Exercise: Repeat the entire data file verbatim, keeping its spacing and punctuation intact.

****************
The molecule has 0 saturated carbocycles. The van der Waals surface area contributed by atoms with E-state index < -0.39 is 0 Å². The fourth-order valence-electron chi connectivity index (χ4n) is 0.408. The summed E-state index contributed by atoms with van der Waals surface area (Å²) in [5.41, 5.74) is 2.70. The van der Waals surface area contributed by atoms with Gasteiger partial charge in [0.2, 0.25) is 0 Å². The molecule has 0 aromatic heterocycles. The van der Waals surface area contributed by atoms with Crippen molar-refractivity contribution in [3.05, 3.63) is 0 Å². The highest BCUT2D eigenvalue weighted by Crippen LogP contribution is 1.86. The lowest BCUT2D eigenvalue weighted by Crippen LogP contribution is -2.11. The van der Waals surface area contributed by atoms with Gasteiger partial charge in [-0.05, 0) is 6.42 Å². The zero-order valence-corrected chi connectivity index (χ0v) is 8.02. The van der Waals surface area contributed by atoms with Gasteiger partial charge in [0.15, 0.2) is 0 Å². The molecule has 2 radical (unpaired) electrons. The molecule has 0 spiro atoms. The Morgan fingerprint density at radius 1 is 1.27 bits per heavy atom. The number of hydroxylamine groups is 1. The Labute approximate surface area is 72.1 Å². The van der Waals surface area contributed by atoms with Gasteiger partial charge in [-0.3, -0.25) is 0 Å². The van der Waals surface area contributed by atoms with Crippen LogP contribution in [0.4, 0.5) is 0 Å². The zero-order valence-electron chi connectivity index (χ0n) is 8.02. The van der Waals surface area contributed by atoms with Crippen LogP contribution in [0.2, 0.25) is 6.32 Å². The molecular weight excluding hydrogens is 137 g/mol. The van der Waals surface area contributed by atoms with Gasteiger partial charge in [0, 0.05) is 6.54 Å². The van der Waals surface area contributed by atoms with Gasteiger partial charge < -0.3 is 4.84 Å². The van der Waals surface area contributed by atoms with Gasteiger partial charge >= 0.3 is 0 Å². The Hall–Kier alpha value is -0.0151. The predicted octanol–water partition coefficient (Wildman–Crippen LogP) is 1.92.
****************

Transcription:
The molecule has 0 saturated carbocycles. The van der Waals surface area contributed by atoms with E-state index < -0.39 is 0 Å². The fourth-order valence-electron chi connectivity index (χ4n) is 0.408. The summed E-state index contributed by atoms with van der Waals surface area (Å²) in [5.41, 5.74) is 2.70. The van der Waals surface area contributed by atoms with Gasteiger partial charge in [0.2, 0.25) is 0 Å². The molecule has 0 aromatic heterocycles. The van der Waals surface area contributed by atoms with Crippen molar-refractivity contribution in [3.05, 3.63) is 0 Å². The highest BCUT2D eigenvalue weighted by Crippen LogP contribution is 1.86. The lowest BCUT2D eigenvalue weighted by Crippen LogP contribution is -2.11. The van der Waals surface area contributed by atoms with Gasteiger partial charge in [-0.05, 0) is 6.42 Å². The zero-order valence-corrected chi connectivity index (χ0v) is 8.02. The van der Waals surface area contributed by atoms with Gasteiger partial charge in [0.15, 0.2) is 0 Å². The molecule has 2 radical (unpaired) electrons. The molecule has 0 spiro atoms. The Morgan fingerprint density at radius 1 is 1.27 bits per heavy atom. The number of hydroxylamine groups is 1. The Labute approximate surface area is 72.1 Å². The van der Waals surface area contributed by atoms with Gasteiger partial charge in [-0.3, -0.25) is 0 Å². The van der Waals surface area contributed by atoms with Crippen LogP contribution in [0.4, 0.5) is 0 Å². The zero-order valence-electron chi connectivity index (χ0n) is 8.02. The van der Waals surface area contributed by atoms with Crippen LogP contribution in [0.2, 0.25) is 6.32 Å². The molecular weight excluding hydrogens is 137 g/mol. The van der Waals surface area contributed by atoms with Gasteiger partial charge in [0, 0.05) is 6.54 Å². The van der Waals surface area contributed by atoms with Gasteiger partial charge < -0.3 is 4.84 Å². The van der Waals surface area contributed by atoms with Gasteiger partial charge >= 0.3 is 0 Å². The Hall–Kier alpha value is -0.0151. The predicted octanol–water partition coefficient (Wildman–Crippen LogP) is 1.92.